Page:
Census data are used to decide how many representatives each state gets in the U.S. House of Representatives and where we draw the electoral boundaries for those congressional and state legislative districts. An undercount translates to taxation without representation — and that’s a serious problem.
Some people are afraid that if they report their age, race, ethnicity, relationship status and home address to the federal government, the data will be used against them. For many, these fears intensified during the failed attempt to add a citizenship question to the 2020 census questionnaire. The census is a time for unity, a time that the Founding Fathers decided everyone, citizen and non-citizens alike, should count once and only once in the place where they live.
That is why Congress passed a law to maintain the privacy of census responses. The Census Bureau, courts and civic groups have been dogged in enforcing these protections. Once someone provides information to the Census Bureau — whether by filling out the census online, on a paper form, or by answering questions from a census canvasser — it is only used to produce statistics. A second challenge is fighting the spread of false information or interference with the census.
A number of tech companies, including Facebook and Twitter, have committed to removing disinformation about the census from their platforms. A network of organizations and activists, alongside many local and state governments, have committed to spreading accurate information about the census using traditional and social media, along with person-to-person interaction.
Finally, the census is an enormous logistical and technological undertaking. This year, for the first time, the majority of census data collection will be done using an online portal. In addition to posing challenges for people who do not have easy access to the internet, this will be new technology that has not been tested in a previous census.
Experts have already raised alarms about the portal crashing or coming under cyberattack. Fortunately, the alarms were raised prior to the start of the enumeration in March, and the Census Bureau is building redundancies into their systems before they start asking every household in the United States to respond.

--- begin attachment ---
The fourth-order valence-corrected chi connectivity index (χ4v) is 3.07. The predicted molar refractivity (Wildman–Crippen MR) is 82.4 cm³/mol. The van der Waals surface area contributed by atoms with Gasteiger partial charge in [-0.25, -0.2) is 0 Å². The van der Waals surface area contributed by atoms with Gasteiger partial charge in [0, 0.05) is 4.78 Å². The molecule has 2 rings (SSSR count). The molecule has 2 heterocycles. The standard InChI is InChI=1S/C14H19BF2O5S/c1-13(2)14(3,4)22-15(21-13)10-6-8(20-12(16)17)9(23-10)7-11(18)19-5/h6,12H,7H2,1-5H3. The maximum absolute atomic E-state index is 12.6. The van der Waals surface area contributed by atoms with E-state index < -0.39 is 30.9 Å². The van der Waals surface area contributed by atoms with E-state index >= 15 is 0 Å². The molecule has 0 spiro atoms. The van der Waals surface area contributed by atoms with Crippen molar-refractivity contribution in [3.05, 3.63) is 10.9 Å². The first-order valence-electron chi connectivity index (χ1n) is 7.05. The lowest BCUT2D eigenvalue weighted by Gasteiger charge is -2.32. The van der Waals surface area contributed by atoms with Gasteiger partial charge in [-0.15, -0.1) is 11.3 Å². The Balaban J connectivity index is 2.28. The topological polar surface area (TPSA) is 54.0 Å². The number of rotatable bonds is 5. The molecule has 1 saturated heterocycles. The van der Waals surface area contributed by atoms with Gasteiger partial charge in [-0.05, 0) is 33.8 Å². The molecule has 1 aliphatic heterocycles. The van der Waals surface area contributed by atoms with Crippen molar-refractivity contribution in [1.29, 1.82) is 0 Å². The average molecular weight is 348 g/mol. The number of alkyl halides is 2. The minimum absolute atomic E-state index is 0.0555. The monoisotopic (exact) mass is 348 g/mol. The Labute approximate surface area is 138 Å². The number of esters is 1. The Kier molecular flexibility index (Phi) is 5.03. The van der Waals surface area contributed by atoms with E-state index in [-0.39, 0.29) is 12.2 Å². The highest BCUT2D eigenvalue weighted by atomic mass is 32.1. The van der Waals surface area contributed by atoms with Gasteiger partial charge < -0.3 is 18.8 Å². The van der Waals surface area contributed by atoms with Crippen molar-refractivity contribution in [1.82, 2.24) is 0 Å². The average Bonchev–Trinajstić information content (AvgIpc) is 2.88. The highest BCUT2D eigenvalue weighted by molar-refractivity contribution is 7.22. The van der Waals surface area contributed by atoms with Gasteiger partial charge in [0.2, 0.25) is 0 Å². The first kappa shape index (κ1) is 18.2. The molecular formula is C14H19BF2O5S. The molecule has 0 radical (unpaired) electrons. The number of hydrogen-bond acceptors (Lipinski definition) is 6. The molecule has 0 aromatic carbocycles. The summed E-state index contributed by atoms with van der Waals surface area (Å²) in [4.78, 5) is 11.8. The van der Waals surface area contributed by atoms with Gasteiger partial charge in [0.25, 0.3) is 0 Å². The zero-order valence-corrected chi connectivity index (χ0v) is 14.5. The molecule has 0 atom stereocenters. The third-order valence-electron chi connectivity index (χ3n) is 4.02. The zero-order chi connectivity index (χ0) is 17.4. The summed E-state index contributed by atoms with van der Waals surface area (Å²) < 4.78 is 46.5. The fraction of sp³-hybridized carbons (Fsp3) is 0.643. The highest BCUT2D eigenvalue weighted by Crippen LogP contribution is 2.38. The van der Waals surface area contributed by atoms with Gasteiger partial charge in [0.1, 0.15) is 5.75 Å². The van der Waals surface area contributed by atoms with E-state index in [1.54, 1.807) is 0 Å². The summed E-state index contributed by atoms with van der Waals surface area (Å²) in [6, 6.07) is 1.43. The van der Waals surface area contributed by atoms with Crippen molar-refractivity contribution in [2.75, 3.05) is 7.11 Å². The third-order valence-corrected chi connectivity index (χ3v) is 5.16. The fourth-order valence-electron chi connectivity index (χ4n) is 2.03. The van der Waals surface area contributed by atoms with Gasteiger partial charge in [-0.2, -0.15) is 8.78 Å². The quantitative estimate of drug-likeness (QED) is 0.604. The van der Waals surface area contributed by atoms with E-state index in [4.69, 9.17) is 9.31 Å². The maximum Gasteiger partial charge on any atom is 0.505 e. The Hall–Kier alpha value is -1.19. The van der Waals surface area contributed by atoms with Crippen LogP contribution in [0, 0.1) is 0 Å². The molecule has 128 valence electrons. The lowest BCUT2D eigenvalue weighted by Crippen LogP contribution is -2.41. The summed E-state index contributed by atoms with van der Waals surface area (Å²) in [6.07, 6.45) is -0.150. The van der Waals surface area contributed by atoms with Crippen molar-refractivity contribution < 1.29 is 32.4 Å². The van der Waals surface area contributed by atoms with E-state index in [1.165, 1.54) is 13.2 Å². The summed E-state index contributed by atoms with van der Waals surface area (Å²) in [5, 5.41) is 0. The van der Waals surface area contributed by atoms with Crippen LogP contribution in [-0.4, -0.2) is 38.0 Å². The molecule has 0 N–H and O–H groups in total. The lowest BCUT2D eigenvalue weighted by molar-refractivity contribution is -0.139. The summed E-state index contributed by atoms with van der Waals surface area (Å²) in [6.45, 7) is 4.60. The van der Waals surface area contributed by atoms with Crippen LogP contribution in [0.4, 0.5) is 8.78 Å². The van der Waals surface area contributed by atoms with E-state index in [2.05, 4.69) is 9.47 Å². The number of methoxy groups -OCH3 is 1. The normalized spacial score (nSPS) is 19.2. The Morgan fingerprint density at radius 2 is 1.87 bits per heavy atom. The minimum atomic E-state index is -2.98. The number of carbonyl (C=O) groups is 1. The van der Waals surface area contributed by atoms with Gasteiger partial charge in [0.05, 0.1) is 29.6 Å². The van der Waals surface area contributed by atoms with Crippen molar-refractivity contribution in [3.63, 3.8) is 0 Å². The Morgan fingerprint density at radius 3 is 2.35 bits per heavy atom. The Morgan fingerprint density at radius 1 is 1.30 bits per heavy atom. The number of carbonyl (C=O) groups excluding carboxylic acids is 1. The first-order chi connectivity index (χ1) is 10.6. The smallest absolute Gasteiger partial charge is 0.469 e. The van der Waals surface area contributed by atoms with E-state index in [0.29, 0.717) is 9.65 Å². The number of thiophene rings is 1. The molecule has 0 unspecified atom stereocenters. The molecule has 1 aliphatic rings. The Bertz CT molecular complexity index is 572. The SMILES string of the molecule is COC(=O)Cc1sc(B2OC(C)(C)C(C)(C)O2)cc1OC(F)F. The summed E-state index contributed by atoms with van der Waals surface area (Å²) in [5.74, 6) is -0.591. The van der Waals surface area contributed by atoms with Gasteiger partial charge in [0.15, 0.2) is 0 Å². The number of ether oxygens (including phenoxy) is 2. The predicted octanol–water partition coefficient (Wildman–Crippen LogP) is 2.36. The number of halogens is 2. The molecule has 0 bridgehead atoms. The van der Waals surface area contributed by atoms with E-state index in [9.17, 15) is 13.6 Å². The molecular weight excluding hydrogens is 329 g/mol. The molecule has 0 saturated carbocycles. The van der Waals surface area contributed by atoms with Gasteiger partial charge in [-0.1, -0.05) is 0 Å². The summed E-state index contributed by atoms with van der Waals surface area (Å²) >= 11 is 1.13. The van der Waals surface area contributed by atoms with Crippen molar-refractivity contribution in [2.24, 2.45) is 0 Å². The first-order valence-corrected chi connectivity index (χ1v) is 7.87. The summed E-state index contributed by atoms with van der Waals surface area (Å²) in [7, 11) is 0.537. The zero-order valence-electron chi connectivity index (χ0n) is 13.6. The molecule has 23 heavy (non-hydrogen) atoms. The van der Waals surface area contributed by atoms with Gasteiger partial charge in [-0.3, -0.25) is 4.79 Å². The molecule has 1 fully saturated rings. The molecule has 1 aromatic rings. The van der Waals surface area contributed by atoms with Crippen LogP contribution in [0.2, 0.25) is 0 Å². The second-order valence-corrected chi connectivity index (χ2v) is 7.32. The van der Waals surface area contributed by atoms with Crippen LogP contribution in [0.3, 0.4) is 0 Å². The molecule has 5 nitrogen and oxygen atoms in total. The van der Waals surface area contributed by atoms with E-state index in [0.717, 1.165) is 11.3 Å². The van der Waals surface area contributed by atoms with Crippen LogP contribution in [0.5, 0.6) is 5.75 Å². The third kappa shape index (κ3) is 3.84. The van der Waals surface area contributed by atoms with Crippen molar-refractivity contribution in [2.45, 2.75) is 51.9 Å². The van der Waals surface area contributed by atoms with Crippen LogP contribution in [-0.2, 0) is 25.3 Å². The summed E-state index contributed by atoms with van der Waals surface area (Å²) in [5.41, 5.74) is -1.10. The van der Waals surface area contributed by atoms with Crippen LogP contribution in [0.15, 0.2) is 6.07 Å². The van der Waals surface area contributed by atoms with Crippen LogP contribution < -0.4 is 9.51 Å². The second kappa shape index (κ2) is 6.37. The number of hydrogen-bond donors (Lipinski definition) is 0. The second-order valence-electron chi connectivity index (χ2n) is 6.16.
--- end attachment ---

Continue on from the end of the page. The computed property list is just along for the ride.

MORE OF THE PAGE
So, what could go wrong with the 2020 Census? Plenty. The stakes are incredibly high.
To succeed at counting everyone, we need to spread the message of the vital importance of achieving an accurate count and consider the census as something we are all responsible for getting right.
Suzanne Almeida is redistricting and representation counsel at Common Cause.
“A lot of good people on both sides showing interest in running. That is how the system should work.”
‘Amy Kennedy joins 2nd District congressional race’
“Democrats should go online and get tickets, then not show up.”
“You should thank Trump for helping business owners make money in the off-season.”
‘President Trump in Wildwood on Jan. 28’
“This excellent commentary has facts that I hope the Democrats who are ready to burn American flags will read and accept.”
‘Bobby Ghosh: Good riddance to Soleimani, who killed thousands’
“Let the man rest in peace. Most have no idea of what went on in Atlantic City in the 1900s and the state.”
Gallery — ‘Looking back at Nucky Johnson’
“Stay out of Mexico, folks. My friend lost her daughter who went there with friends.”
Cynthia R. Cortopassi
‘American family attacked, 13-year-old killed on way home from Mexico’
“Racism is a word with heavy implications that seems to be tossed out lightly.”
‘Egg Harbor City meeting marred
by claims of white nationalism’
“What is done is done, and the country should get behind the president on this. When it comes to terrorism we cannot afford to be divided.”
Mayhugh Palmer Tees
‘Tensions soar as Iran vows
to respond for Soleimani killing’
“I wonder if we will ever find out what really happened here. Very sad.”
‘Volunteers plan search, march for missing 5-year-old Bridgeton girl’